Rajya Sabha
Rajya SabhaReuters File

After an almost seven-hour debate, the Rajya Sabha passed The Constitution (122nd Amendment) Bill (the Goods and Services Tax Bill, or GST) on Wednesday by 197 votes in favour and none against. The AIADMK walked out in protest before the voting.

The passage of the Bill paved the way for the initiation of next steps to ensure the implementation of the landmark indirect tax legislation. The subsequent set of legislation (CGST Bill and IGST Bill) will be introduced in November.

Before voting, Finance Minister Arun Jaitley, in his speech after all members had spoken, expressed satisfaction at the response. "From the speeches by members, it is fairly clear that barring one, all other parties have spoken in favour of the Bill," he said.

On GST rate

Refuting the claim that the chief economic adviser Arvind Subramanian had committed a standard rate of 18 percent (as was referred to by most members), Jaitley said Subramanian had suggested a band of 17 to 19 percent.

He said the GST Council would make the recommendations on what the standard rate should be, since the current legislation is only an enabling law. "I agree that the rate should be reasonable," he said, adding that the rates would come down as compliance goes up.

On concerns of Mumbai

On octroi, Jaitley said the state GST would expand and offset losses to Mumbai. He denied the AIADMK's charge that the Bill goes against the spirit of federalism.

Read: Shiv Sena MP Sanjay Raut demands special status for Mumbai, flays Modi Govt

P Chidambaram says Bill indicates "clumsy drafting"

Earlier, Jaitley introduced the Bill in the Rajya Sabha at 2 p.m. The first speaker was former finance minister and senior Congress leader P Chidambaram. While declaring his party's support to the GST Bill, he insisted that the government should fix the standard rate, also called the revenue neutral rate, at 18 percent. Chidambaram also said that some of the clauses of the Bill were not proper, saying it was a case of "clumsy drafting".

Anand Sharma of the Congress

Chidambaram's colleague Anand Sharma, who was the penultimate speaker, reiterated the same while asking the government to introduce the enabling Bills as Finance Bills so that they are passed after a proper debate in both houses of Parliament.

While most of the parties supported the Bill, the AIADMK opposed the legislation, on expected lines. Most of the members voiced their concerns on revenue sharing, the rate that would be fixed, its impact on inflation and compensation to states for losing out on revenues.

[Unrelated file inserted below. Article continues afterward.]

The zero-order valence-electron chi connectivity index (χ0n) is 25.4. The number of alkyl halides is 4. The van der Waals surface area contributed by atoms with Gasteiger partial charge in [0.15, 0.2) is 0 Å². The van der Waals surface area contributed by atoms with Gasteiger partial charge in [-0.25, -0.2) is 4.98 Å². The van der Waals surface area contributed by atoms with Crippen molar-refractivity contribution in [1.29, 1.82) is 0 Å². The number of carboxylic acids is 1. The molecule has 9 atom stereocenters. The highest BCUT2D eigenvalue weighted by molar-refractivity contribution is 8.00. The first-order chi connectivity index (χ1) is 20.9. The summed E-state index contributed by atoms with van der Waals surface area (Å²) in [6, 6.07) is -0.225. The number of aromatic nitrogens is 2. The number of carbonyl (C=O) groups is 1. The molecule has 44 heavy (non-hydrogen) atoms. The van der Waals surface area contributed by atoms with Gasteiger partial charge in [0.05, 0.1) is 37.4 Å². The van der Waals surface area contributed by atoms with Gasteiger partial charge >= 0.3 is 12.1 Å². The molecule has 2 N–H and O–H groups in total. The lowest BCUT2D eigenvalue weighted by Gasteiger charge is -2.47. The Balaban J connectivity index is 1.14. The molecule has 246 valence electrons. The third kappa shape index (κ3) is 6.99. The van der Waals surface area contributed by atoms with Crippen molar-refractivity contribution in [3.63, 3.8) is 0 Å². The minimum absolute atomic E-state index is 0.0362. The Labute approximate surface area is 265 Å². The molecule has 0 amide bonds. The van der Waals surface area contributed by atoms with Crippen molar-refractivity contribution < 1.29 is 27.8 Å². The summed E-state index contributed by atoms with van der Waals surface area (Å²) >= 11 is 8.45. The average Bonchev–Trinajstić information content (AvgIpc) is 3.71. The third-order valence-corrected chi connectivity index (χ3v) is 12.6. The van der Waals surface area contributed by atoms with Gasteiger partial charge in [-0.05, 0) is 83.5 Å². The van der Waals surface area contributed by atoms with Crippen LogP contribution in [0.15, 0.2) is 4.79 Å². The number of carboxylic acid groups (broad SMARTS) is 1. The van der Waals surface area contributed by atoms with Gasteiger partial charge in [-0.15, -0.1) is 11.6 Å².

Subsequent legislations to implement GST Bill

The next steps in the GST Bill involve ratification of the Amendment Bill by at least 15 states and the passage of subsequent legislation.

"Once the Parliament passes the GST Bill, 50 percent of the States shall have to ratify it followed by the assent of the President. The GST Council can be constituted only after the Presidential assent. Meanwhile, the Empowered Committee would need to develop consensus on complex matters such as tax rates, exemptions, threshold limits, dual administration etc. Once such consensus is arrived at and blessed by the GST council, various GST legislations such as the Central GST law, Integrated GST law and 29 State GST laws including allied rules and notifications would need to be passed by the relevant legislative bodies," Rajeev Dimri, Leader, Indirect Tax, BMR & Associates LLP, said in a note on Wednesday.

"GST is likely to subsume some major Central and State levies such as duties of excise, additional duties of customs (applied in lieu of excise and local taxes), service tax, value added tax, central sales tax, entry tax, octroi and luxury tax. These taxes in aggregate constitute typically 25 percent to 40 percent of the price of products with certain categories being taxed at lower rates. There could be a reduction of tax incidence for several product categories if the standard GST rate is notified in the range of 18 percent to 20 percent. Headline tax rate on services is likely to increase as these are currently taxed at 15 percent even though expansion of the input credit base should partially offset the increase," he added.